OpenBSD on the Lenovo ThinkPad X1 Carbon (7th Gen)

Another year, another ThinkPad X1 Carbon, this time with a Dolby Atmos sound system and a smaller battery.

thinkpad x1 carbon on desk with screen off


The seventh generation X1 Carbon isn't much different than the fifth and sixth generations. I opted for the non-vPro Core i5-8265U, 16 GB of RAM, a 512 GB NVMe SSD, and a matte non-touch WQHD display at ~300 nits. A brighter 500-nit 4k display is available, though early reports indicated it severely impacts battery life.

Gone are the microSD card slot on the back and 1mm of overall thickness (from 15.95mm to 14.95mm), but also 6Whr of battery (down to 51Whr) and a little bit of travel in the keyboard and TrackPoint buttons. I still very much like the feel of both of them, so kudos to Lenovo for not going too far down the Apple route of sacrificing performance and usability just for a thinner profile.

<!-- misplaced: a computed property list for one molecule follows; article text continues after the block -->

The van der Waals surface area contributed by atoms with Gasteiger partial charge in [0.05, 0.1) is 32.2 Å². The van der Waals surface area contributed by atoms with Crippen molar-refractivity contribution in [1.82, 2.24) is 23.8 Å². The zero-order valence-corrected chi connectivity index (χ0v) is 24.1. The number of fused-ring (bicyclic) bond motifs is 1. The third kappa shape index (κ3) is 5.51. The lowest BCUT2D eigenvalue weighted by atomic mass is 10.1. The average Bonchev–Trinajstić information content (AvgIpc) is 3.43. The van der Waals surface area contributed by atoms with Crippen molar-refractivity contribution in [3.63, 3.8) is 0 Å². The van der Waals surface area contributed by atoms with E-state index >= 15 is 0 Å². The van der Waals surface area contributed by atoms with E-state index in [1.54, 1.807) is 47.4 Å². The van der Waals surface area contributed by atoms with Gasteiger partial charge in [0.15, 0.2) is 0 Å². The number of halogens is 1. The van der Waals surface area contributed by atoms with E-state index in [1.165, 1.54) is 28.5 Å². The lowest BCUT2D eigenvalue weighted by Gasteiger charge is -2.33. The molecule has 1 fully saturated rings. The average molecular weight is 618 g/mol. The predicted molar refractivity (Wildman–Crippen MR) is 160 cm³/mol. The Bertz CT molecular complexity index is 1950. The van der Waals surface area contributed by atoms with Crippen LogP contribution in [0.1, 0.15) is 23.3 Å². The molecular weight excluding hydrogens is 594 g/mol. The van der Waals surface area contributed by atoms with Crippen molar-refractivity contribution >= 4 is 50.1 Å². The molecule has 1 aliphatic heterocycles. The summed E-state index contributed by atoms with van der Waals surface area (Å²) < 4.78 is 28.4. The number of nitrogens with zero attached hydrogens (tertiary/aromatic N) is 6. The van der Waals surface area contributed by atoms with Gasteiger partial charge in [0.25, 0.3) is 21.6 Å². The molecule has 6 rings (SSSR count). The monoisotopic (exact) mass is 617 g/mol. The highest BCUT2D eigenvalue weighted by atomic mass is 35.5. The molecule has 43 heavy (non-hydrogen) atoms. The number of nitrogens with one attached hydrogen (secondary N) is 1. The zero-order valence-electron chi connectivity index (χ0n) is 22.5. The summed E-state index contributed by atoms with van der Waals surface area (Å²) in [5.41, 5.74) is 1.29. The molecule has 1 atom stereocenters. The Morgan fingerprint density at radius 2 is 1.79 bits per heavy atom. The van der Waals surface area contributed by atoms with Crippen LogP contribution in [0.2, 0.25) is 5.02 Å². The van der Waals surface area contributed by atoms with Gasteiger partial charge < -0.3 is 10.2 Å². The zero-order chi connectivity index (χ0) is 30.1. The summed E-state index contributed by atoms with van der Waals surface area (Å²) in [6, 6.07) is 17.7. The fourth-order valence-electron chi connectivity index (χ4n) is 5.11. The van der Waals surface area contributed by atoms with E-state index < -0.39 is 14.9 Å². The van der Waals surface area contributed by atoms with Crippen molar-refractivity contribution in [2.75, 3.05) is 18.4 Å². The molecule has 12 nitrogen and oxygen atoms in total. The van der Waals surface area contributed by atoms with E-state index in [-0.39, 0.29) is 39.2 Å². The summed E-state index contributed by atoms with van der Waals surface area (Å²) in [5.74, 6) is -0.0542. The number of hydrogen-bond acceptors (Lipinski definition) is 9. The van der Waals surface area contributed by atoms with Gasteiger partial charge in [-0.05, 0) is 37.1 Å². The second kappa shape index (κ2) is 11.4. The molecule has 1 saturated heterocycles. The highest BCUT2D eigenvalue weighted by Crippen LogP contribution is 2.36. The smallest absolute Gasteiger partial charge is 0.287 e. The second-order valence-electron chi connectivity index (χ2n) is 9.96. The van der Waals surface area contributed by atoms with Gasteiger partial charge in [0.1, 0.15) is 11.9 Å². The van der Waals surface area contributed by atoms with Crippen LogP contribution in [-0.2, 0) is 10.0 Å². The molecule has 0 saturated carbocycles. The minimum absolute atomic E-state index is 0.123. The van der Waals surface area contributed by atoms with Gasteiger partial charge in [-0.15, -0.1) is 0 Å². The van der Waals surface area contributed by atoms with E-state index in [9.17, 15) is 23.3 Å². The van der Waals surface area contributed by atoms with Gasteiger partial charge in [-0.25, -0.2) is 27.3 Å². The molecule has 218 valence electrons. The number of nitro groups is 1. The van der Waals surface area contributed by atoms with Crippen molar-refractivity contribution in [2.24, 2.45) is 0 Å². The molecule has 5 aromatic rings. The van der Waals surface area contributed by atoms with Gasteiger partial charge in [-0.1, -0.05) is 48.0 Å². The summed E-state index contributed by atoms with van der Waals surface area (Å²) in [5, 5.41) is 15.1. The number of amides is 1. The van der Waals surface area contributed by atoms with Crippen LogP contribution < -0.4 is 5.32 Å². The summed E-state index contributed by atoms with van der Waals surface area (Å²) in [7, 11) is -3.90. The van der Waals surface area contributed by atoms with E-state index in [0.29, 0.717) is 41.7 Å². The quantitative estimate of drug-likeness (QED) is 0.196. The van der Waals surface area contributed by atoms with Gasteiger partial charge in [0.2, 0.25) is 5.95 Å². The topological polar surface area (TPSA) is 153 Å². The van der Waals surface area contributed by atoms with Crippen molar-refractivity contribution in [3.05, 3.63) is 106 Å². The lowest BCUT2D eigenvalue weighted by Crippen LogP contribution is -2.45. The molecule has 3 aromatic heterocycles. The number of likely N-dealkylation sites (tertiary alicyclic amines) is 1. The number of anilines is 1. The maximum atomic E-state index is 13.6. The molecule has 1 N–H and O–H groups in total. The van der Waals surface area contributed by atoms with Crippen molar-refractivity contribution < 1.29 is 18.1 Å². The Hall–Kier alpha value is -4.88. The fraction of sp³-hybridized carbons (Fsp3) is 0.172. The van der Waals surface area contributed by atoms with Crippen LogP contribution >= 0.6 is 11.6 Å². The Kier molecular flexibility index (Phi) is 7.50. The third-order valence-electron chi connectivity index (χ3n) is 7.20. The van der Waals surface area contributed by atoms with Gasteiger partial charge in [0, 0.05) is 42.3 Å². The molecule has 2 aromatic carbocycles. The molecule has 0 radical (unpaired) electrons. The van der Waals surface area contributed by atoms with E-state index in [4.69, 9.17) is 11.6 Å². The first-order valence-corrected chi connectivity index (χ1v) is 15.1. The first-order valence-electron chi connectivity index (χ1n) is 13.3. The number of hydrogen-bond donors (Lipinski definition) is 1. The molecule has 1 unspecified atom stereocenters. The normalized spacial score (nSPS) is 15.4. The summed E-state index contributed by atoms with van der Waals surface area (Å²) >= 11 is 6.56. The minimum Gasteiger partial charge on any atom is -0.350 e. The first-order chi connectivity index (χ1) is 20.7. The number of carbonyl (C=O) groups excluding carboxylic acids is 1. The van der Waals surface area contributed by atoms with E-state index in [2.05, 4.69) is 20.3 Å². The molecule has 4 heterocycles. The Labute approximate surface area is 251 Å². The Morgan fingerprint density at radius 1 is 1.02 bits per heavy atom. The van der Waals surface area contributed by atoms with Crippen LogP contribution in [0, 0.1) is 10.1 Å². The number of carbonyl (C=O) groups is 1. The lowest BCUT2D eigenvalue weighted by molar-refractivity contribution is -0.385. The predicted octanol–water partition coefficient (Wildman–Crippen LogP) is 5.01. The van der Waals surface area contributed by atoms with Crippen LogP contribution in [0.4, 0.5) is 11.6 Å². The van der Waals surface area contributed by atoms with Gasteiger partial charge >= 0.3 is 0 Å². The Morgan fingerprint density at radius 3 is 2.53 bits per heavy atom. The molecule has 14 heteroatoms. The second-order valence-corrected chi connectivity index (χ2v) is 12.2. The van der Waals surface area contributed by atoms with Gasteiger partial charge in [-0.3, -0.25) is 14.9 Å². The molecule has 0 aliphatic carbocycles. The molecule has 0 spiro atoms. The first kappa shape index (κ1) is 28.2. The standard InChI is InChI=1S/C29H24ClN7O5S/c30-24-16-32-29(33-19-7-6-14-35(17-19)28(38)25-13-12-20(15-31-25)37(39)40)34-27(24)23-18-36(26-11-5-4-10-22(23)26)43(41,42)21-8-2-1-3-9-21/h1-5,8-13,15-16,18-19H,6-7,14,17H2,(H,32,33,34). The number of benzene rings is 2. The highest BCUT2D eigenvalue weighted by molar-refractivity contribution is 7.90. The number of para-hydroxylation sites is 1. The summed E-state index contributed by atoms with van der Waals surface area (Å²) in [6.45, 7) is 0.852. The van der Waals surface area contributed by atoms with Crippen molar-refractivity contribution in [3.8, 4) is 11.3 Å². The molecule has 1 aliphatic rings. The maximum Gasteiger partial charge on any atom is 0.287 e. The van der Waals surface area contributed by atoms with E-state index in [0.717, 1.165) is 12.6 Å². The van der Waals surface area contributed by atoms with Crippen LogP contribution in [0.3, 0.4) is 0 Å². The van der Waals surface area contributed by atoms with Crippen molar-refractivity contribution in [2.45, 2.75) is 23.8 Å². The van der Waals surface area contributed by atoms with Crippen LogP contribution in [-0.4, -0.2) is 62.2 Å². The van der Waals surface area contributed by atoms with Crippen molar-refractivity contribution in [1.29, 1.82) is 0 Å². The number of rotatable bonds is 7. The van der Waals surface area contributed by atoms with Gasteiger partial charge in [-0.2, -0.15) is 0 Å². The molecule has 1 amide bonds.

On my fifth generation X1 Carbon, I used a vinyl plotter to cut out stickers to cover the webcam, "X1 Carbon" branding from the bottom of the display, the power button LED, and the "ThinkPad" branding from the lower part of the keyboard deck.

The webcam now has a physical ThinkShutter to cover up the lens, the "X1 Carbon" branding on the display and the "ThinkPad" branding on the keyboard deck are now a glossy black against the matte black of the casing, and taking a design cue from the X1 Yoga, the X1 Carbon and has moved the power button from the top lid above the keyboard to an inset button on the right side next to the USB-A port. Maybe someone at Lenovo reads my tweets.

close-up of x1 carbon screen corner
close-up of x1 carbon branding on keyboard deck
side of x1 carbon showing power button